[IWE] Galbraith's OpEd on what should be done about the Bailout.

Ben Tilly iwe@warhead.org.uk
Thu, 25 Sep 2008 21:29:45 -0700

On Thu, Sep 25, 2008 at 6:51 PM, Jay Mehaffey <jaym667@yahoo.com> wrote:
> That brings up an interesting point that I have not seen addressed yet.
> Which is, what is the real value of these securities?
> That there is no good model for their value is one of the problem.
> But I would love to see some breakdown of how much money one
> might return over it's life.

The real value is indeterminate.  By that I mean that the real value
depends on how much of the loans get paid out.  But that depends on
things like how severe an economic downturn we have.  Which means that
if there is a government bailout, then the value of these securities
will likely be higher than if there isn't.  That doesn't mean that we
still won't lose money on the bailout - but the fact of government
action would make that portfolio be worth more.

> There is the rather significant possibility that many of these things
> are literally worthless. That they have already lost so much money
> in foreclosures that even if the housing market where to turn around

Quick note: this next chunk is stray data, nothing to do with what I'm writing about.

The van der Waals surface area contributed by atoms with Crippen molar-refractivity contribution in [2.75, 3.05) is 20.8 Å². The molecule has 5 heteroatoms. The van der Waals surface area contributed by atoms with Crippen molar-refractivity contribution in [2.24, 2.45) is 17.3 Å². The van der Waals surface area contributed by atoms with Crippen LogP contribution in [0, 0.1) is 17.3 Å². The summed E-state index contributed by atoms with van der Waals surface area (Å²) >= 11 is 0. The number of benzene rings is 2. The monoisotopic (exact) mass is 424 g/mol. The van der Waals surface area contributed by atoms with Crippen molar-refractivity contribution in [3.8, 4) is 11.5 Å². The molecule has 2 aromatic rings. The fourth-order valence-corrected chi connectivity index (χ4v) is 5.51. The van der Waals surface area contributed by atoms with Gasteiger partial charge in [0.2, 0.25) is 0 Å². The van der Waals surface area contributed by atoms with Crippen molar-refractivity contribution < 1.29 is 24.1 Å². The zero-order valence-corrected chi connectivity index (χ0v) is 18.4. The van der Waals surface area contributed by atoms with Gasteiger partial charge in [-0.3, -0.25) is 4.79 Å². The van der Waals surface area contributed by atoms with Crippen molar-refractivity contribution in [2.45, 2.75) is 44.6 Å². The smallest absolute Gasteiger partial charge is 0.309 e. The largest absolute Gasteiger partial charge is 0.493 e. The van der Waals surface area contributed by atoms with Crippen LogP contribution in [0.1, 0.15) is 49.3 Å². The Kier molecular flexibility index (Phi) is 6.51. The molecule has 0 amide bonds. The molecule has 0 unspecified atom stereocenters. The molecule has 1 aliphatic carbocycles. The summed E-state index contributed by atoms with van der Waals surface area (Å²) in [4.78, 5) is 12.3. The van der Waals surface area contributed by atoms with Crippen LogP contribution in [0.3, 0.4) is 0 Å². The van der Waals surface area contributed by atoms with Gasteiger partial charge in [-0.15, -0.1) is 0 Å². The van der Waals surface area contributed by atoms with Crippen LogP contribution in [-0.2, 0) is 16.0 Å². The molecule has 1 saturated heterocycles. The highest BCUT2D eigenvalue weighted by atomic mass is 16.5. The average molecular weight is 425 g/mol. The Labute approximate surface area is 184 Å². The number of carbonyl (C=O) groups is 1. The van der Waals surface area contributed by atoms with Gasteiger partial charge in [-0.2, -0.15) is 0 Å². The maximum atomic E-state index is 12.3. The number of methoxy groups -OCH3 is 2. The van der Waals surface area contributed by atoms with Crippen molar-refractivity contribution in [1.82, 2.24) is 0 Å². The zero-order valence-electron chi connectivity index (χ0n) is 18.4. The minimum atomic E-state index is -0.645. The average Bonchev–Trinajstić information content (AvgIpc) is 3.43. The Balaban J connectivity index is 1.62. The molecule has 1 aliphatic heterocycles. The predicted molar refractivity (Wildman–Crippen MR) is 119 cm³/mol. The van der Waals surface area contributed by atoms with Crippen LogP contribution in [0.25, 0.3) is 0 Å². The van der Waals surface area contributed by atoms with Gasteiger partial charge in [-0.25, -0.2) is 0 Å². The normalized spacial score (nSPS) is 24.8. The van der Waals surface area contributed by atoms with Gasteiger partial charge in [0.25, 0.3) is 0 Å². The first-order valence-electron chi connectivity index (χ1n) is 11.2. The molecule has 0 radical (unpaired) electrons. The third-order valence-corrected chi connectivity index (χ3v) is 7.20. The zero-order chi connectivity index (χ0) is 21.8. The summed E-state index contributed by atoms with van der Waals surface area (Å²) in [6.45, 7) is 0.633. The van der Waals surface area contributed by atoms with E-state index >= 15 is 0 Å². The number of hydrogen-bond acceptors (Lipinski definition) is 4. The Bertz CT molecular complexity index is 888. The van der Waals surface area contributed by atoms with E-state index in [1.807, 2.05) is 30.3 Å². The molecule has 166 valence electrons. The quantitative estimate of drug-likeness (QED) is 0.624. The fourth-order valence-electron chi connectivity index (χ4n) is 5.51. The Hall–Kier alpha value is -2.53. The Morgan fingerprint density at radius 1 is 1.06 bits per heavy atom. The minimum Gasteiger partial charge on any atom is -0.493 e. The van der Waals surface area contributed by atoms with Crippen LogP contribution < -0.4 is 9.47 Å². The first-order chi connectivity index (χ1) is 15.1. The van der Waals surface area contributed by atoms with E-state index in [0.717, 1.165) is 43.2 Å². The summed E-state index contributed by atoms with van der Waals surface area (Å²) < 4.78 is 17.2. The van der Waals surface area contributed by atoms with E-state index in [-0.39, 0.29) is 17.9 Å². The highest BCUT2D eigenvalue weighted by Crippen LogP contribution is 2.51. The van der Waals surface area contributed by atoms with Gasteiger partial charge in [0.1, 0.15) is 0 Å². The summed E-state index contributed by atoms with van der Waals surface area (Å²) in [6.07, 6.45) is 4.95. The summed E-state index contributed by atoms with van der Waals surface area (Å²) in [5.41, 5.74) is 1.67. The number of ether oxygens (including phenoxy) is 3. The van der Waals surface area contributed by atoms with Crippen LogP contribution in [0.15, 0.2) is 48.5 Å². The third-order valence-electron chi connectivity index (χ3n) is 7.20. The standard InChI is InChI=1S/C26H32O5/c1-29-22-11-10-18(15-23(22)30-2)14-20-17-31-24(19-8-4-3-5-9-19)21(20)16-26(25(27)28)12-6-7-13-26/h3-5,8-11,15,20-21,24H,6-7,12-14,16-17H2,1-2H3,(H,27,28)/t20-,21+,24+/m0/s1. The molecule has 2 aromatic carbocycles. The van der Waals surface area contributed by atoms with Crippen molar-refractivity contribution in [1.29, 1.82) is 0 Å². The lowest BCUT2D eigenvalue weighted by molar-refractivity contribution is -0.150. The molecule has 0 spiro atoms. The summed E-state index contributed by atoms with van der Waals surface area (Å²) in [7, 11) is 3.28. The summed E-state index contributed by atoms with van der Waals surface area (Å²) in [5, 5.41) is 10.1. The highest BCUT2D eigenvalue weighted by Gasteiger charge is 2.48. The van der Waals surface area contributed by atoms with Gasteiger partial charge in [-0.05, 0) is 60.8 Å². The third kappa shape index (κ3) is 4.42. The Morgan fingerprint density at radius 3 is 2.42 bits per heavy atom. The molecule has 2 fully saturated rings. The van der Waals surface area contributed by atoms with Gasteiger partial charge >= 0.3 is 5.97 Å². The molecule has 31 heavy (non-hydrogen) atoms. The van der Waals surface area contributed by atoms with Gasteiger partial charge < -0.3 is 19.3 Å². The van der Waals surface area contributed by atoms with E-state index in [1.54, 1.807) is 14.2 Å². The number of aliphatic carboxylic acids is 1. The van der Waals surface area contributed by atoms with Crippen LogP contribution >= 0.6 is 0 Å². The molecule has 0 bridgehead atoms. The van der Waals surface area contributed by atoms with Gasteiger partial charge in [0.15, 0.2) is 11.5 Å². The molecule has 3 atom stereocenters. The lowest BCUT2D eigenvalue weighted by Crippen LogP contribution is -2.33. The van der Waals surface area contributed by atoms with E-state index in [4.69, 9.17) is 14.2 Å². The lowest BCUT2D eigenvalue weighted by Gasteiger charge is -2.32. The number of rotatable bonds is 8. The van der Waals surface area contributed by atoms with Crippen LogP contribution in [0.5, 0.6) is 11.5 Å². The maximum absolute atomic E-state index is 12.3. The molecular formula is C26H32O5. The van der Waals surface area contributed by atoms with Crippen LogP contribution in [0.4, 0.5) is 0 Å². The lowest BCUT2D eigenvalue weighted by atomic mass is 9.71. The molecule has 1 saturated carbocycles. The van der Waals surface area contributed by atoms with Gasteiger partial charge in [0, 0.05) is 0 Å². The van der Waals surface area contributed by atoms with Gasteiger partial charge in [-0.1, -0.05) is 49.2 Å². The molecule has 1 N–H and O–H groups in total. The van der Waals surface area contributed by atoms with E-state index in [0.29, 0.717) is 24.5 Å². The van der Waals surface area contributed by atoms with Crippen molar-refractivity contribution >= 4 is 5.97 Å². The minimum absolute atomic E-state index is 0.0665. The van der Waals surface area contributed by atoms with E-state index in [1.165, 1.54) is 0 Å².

> they would never actually return any money.

Many are, but I suspect that those aren't the important ones.

> I would expect the top rated trenches will eventually return
> something, but the lower rated trenches might be underwater
> no matter which way things go now.

That brings up a strategy question that only Paulson can answer.  The
question is whether he plans to do the rescue by identifying specific
institutions and saying, "How can we make you OK", or whether he plans
to identify certain classes of security and say, "OK, we'll make a
market in these".  In the former scenario we'll be buying toxic waste
at whatever price Wall St dares name.  In the latter we'll be buying
top rated tranches.

My preference would be for the latter strategy.  Because if he makes a
market for them, then suddenly banks that have lots of those
securities will once again have assets with book value, and will
suddenly have equity on the books and can lend again.  I also don't
like him picking winners and losers.  My guess is that he will follow
the former strategy, simply because it looks simpler to implement.
Plus Congress may accidentally force him to follow it by restricting
CEO compensation - it is easier to get a few CEO's to agree to pay
cuts than to get everyone who has a certain type of security and wants
to unload a few to agree instead.

> It is a significant problem for the bailout plan if it's aim is to be
> honest. So far though, I've been operating under the assumption
> that one of the goals is to prop up Wall Street by buying them
> at inflated value. In which case a good value model is not important.

I think that assumption is a good one.  One of the debates, however,
is whether the government should be aiming for a good value model.